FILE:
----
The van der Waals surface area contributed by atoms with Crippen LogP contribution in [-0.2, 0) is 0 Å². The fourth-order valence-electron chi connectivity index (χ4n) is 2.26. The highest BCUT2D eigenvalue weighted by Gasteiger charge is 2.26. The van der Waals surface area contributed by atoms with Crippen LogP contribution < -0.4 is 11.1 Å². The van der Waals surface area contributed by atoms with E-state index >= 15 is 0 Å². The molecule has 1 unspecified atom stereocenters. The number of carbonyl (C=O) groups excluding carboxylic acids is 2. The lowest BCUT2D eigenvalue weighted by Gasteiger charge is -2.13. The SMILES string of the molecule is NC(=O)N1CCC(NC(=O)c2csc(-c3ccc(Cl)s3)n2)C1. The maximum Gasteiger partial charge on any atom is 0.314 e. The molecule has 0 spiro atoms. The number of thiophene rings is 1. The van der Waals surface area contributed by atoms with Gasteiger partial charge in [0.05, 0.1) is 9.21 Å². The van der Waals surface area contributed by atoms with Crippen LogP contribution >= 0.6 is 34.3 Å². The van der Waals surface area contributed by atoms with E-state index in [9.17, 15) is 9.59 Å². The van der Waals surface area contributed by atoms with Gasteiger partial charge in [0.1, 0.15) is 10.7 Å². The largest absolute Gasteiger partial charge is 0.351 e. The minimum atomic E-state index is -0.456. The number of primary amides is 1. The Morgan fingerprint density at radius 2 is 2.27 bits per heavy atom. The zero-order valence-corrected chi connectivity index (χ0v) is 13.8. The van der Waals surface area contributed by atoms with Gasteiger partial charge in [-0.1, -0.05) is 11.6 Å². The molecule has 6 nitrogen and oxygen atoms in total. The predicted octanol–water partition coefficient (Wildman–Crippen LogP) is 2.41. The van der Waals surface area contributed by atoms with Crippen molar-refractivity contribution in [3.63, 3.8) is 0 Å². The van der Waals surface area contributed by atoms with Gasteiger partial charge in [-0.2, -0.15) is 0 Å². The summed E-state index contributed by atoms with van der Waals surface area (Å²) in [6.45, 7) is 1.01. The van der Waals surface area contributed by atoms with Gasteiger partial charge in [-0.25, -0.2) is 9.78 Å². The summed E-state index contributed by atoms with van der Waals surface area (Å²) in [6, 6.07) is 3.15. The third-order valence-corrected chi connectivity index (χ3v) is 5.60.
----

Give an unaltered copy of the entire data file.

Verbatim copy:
The van der Waals surface area contributed by atoms with Crippen LogP contribution in [-0.2, 0) is 0 Å². The fourth-order valence-electron chi connectivity index (χ4n) is 2.26. The highest BCUT2D eigenvalue weighted by Gasteiger charge is 2.26. The van der Waals surface area contributed by atoms with Crippen LogP contribution < -0.4 is 11.1 Å². The van der Waals surface area contributed by atoms with E-state index >= 15 is 0 Å². The molecule has 1 unspecified atom stereocenters. The number of carbonyl (C=O) groups excluding carboxylic acids is 2. The lowest BCUT2D eigenvalue weighted by Gasteiger charge is -2.13. The SMILES string of the molecule is NC(=O)N1CCC(NC(=O)c2csc(-c3ccc(Cl)s3)n2)C1. The maximum Gasteiger partial charge on any atom is 0.314 e. The molecule has 0 spiro atoms. The number of thiophene rings is 1. The van der Waals surface area contributed by atoms with Gasteiger partial charge in [0.05, 0.1) is 9.21 Å². The van der Waals surface area contributed by atoms with Crippen LogP contribution >= 0.6 is 34.3 Å². The van der Waals surface area contributed by atoms with E-state index in [9.17, 15) is 9.59 Å². The van der Waals surface area contributed by atoms with Gasteiger partial charge in [0.1, 0.15) is 10.7 Å². The largest absolute Gasteiger partial charge is 0.351 e. The minimum atomic E-state index is -0.456. The number of primary amides is 1. The Morgan fingerprint density at radius 2 is 2.27 bits per heavy atom. The zero-order valence-corrected chi connectivity index (χ0v) is 13.8. The van der Waals surface area contributed by atoms with Gasteiger partial charge in [-0.1, -0.05) is 11.6 Å². The molecule has 6 nitrogen and oxygen atoms in total. The predicted octanol–water partition coefficient (Wildman–Crippen LogP) is 2.41. The van der Waals surface area contributed by atoms with Crippen molar-refractivity contribution in [3.63, 3.8) is 0 Å². The van der Waals surface area contributed by atoms with Gasteiger partial charge in [-0.2, -0.15) is 0 Å². The summed E-state index contributed by atoms with van der Waals surface area (Å²) in [6.45, 7) is 1.01. The van der Waals surface area contributed by atoms with Gasteiger partial charge in [-0.25, -0.2) is 9.78 Å². The summed E-state index contributed by atoms with van der Waals surface area (Å²) in [6, 6.07) is 3.15. The third-order valence-corrected chi connectivity index (χ3v) is 5.60.